• great access to apps-ideally working with my iPhone, but that means paying Apple premiums
  • access to TV/movies
I am generally underwhelmed by the tablet market and particularly this crossover reader/tablet. They seem to do a little bit of everything but not a lot of anything. I have to say I really like the reading experience on the Nook. The UI is really nice for looking up words or highlighting-this is where I found the Kindle failed miserably putting me in unending loops. I also really liked the contrast on the screen over the Kindle.

However, downloading library books was a crazy experience, more unending loops and syncing with absolutely no feedback, although I guess that's more about the library website and less about the Nook itself. I also realize that at this premium price of $250 I will have to take out a lot of library books to make it worthwhile. I am still trying to figure out if a paper magazines that I subscribe to will allow me to download digital versions for free. I certainly hope so…

I compromised on apps and other functionality to retain a small footprint, a lightweight device and something in a "reasonable" price range.

I downloaded A copy of Real Simple magazine which looks beautiful. The only thing I realized is that I very often tear pages out of magazines with recipes or book recommendations or other interesting tidbits, and with the e-reader I can no longer do that and I'm not sure I can even print from it. I also have not figured out if there's any way to read the books that I have downloaded on my Nook on my iPhone. I don't imagine always having the device with me and would love to read when I have the chance. Although, the reason I got the tablet is that reading on the iPhone is a pretty painful experience. And I love to read.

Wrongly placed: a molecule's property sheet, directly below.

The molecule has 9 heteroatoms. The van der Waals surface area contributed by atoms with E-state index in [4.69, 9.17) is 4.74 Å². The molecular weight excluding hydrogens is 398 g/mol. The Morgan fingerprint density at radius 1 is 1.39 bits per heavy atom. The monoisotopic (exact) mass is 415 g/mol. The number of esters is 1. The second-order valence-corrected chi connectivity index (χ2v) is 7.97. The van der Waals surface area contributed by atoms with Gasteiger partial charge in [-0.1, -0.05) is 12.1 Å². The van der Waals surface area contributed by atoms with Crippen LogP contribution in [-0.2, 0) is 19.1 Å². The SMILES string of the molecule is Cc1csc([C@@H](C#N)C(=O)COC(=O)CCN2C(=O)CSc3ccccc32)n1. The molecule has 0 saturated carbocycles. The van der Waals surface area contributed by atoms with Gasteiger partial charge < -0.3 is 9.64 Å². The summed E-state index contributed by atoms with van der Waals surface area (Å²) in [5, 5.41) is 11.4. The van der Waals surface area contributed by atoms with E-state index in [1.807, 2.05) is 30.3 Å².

The touchscreen is somewhat touch and go. Some pages are optimized which is nice, but the targets are still really small, somehow even worse than the iPhone, and it seems to take one or two touches to actually get it to register. or, it may just be that the Wi-Fi is relatively slow and it's loading but I don't realize it. I spend a lot of time watching the green bar go across the top as it downloads pages.

What I miss most is the ability to have many different apps. The store is extremely limited, which I only learned after my purchase. I have started bookmarking sites, but once you've gone apps you don't want to go back.

The final thing that comes to mind is the e-mail program. The iPhone very kindly lets you read e-mail and then mark it as "unread" so that when you view it on another device you realize you still need to answer that e-mail. Unfortunately, the Nook does not have that option. It's an option I make frequent use of, and definitely miss.

And, if you are purchasing this or any other tablet, I highly recommend a case that you can use either in vertical or horizontal position. I love that I can prop up a book and read it sitting all by itself on the table (especially given ongoing back problems). But you will also want to be able to watch a movie or video propped horizontally. The only case I have found for this device is the Tasume Case. I returned the one I purchased my purchased the device and will be ordering this one.

So, there are a lot of things I would like it to do, and many things I'm not sure that it can. my plan is to use it and adapt to it as best as I can. Heck, if in six months I don't like it, there's always eBay.

Sunday, March 20, 2011

The Patient Experience


My book group just finished reading A General Theory of Love. We seem to be a bunch of psychology nerds and fascinated by the human condition. The general theory is about how important human connection is and how intrinsic it is to our core being. The author's compose lengthy prose on the limbic system which allows mammals (unlike reptiles) to have complex interactions with their offspring. Oversimplified, we seek attachment and based on what we experienced as children, we may have healthy or unhealthy love attachments as we age. We seek connection.